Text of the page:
(November 29, 2010)
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Gilles d'Aymery on Why the economy shouldn't come back
To the Editor:
I've liked very much Gilles d'Aymery's 3-part series on the (US) economy. I noted the affinities with our approach -- I have dubbed it the Uno-Sekine approach after Kozo Uno, who died in 1977, and his most gifted student, Tomohiko Sekine, who is now retired. With two of us living on one pension we are not always able to send financial help to all the good people we would like to support but I will send a gift copy of my book Capitalism and the Dialectic (Pluto 2009), if you send a mailing address. If and when you read the last chapter you will see what I mean by affinities. Keep up the excellent work.
John R. Bell
Toronto, Canada - November 15, 2010
Gilles d'Aymery responds:In turn John Bell wrote:
Not to worry, Gilles. If you can write that well on the economy and take positions so close to my own it suggests that I have perhaps spent too much time on Marxian value theory.
To which Gilles d'Aymery answered:
Burn, Baby, Burn: Gilles d'Aymery's The Economy Is Not Coming Back: Part III: The Reasons it Shouldn't
To the Editor:
Has the author read The Impending World Energy Mess by Hirsch/Bezdek/Wendling? I would think not. Had he, he would have found in Chapter 17, that the authors state: "To effectively mitigate the enormous oil shortage problem while also trying to reduce world carbon dioxide emissions is impossible in our judgment."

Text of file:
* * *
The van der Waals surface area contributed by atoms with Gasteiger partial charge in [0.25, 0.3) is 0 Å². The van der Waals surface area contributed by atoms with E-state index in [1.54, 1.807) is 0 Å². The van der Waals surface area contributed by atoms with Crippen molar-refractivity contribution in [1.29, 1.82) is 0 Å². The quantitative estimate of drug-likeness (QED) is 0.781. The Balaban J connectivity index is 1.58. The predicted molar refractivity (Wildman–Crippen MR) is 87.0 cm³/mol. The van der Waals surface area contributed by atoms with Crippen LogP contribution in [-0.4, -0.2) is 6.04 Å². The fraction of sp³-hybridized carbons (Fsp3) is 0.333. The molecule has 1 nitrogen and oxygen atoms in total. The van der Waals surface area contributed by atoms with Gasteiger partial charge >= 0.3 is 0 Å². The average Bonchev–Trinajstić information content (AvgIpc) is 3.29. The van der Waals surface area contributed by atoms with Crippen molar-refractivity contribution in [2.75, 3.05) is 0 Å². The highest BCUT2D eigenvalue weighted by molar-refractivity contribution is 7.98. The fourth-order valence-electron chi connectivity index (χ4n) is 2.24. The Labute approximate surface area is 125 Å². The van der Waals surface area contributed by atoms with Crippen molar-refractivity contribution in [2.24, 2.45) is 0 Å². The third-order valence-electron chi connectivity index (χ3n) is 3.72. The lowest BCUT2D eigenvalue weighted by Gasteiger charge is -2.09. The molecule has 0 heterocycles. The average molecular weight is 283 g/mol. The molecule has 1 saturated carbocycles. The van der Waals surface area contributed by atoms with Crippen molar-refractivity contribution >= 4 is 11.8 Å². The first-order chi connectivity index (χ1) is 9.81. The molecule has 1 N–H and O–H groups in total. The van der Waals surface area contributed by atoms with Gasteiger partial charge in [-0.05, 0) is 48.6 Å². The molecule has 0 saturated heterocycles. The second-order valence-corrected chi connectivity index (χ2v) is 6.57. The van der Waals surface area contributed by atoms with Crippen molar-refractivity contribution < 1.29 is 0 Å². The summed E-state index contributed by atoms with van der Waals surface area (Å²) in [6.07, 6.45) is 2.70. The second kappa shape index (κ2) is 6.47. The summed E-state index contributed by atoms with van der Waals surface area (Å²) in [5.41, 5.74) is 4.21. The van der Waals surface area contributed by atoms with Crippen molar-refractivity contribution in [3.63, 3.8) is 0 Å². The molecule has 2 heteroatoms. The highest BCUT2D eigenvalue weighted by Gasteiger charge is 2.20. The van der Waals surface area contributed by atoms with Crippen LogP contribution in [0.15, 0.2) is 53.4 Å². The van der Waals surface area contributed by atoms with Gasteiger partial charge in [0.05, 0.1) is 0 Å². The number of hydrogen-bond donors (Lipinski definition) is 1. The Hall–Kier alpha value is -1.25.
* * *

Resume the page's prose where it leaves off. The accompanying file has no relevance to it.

CO2 emissions should be the very last issue to tackle considering the absolute need for fossil fuels. Whether the climate changes or not the human race will adapt, but without fossil fuels the human race will vanish. Better adaptation than vanishment!
We may lose pelicans and a few more species, but plastic defines and makes possible our way of life. We are the top of the food chain for better or worse, and we should aim to remain at the top.
Tempe, Arizona, USA - November 18, 2010
Gilles d'Aymery responds: No, I've not read the book but did read a review by Frank Kaminski and a sharp rebuttal of said chapter by Michael Bendzela, both posted on the Energy Bulletin Web site. Bendzela actually cites the same excerpt. Mr. Johnson belongs apparently to the baby-burn-baby crowd that wants to keep exploiting the earth for the benefit of a depraved materialistic "civilization."
Eritrea, Zimbabwe, same combat? Gregory Elich's Zimbabwe Under Siege
To the Editor:
Hello, I read the 2002 piece by Gregory Elich with interest. I am an Eritrean American who has watched a similar destabilization campaign against Eritrea. Eritrea achieved independence after a bitter 30-year armed struggle that ended on 24 May 1991. Eritreans spent the next two years preparing for the referendum which took place in April of 1993. 98% of the Eritrean people voted for outright independence.
After our flag was hoisted at the UN, we put all the pain behind us, the loss of 65,000 of our brightest and best, decided to let bygones be bygones, never asked for a cent of compensation from the powers that be who were responsible for our thirty year long suffering and embarked on an ambitious development strategy to heal our wounds and our land.